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Lorraine Gary has some affecting moments as Ellen, but Jaws the Revenge is mild and predictable, the very things an adventure movie should never be.
Jaws the Revenge is not simply a bad movie, but also a stupid and incompetent one - a ripoff.
Angry fish travels to the Bahamas for the Christmas holidays, plotting revenge against the family of a vacationing New England widow (Lorraine Gary). Noel, noel, a charming gift idea with suggestions of inverted seasonal myth—until director Joseph Sargent swamps it all in antimythical literalism and predictable lunchtime theater.
Significantly worse than the rest of the series, this film is one of the worst flops in recent cinema.
While it's mostly just a matter of waiting till feeding time, there is a hint that somebody was trying to foist some Symbolism onto the shark: as mother and son suffer an attack of the Oedipals, the creature keeps popping up grinning. Sadly, this attempt at a bit of Art (which could have had hilarious consequences) is ditched, and the film concludes with a few people getting chewed before a messy happy ending amid chunks of exploding shark.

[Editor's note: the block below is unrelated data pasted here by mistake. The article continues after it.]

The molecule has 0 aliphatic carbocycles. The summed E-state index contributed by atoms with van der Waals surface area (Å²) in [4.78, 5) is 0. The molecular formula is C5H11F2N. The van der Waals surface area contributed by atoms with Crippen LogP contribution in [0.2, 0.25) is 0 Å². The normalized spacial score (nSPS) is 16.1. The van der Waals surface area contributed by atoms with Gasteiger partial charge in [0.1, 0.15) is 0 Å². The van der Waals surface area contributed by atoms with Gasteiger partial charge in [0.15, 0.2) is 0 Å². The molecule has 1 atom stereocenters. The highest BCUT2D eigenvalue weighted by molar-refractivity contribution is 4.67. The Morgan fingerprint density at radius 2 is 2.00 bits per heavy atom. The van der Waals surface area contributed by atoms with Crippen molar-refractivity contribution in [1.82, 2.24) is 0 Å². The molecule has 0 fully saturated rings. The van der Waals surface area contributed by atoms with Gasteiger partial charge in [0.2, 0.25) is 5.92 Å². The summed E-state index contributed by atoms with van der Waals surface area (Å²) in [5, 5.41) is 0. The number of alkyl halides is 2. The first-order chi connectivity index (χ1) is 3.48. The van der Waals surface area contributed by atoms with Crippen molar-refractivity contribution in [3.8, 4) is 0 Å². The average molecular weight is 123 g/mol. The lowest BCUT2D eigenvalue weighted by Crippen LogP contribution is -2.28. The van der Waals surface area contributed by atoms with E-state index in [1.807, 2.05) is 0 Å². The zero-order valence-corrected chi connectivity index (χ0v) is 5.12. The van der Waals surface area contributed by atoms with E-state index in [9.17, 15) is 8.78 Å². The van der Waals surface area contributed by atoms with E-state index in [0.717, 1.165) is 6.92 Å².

Even the special effects are lame in this one, offering a latex shark that is about as realistic as a fake goldfish. Poorly directed by Joseph Sargent, who relies heavily on blood and fast editing to create tension since there certainly isn't any written into the script.
Pacing leaves a lot to be desired and the moment-of-attack sequences, full of jagged cuts and a great deal of noise, more closely resemble the view from inside a washing machine.
In a wicked mess of unmatched water shots and dreadful interior airplane sequences, the characters outlined in little blue halos, the performances range from the mortifying to the merely immemorable. Against all odds, Lance Guest and Karen Young manage to be warm and credible. Podgy but game, Michael Caine, bravely attempts mouth-to-mouth resusitation on a role which is little more than anecdotes strung together. It is not his finest hour.
The director, Joseph Sargent, doesn't bring out any of the possibilities in the material -- not even the scary ones. And Michael Caine is wasted, though not completely. He manages to provide at least a little suspense, even if it's the extracurricular sort, by raising the question: Will an Oscar winner be allowed to become fish food?
There's more suspense in On Golden Pond. And when the predictable ending comes, it has none of the titanic man-versus-beast struggle of the original. It all happens so quickly, you wonder if you've missed something. But, no you haven't, because there it is -- the familiar calm sea . . . of credits.

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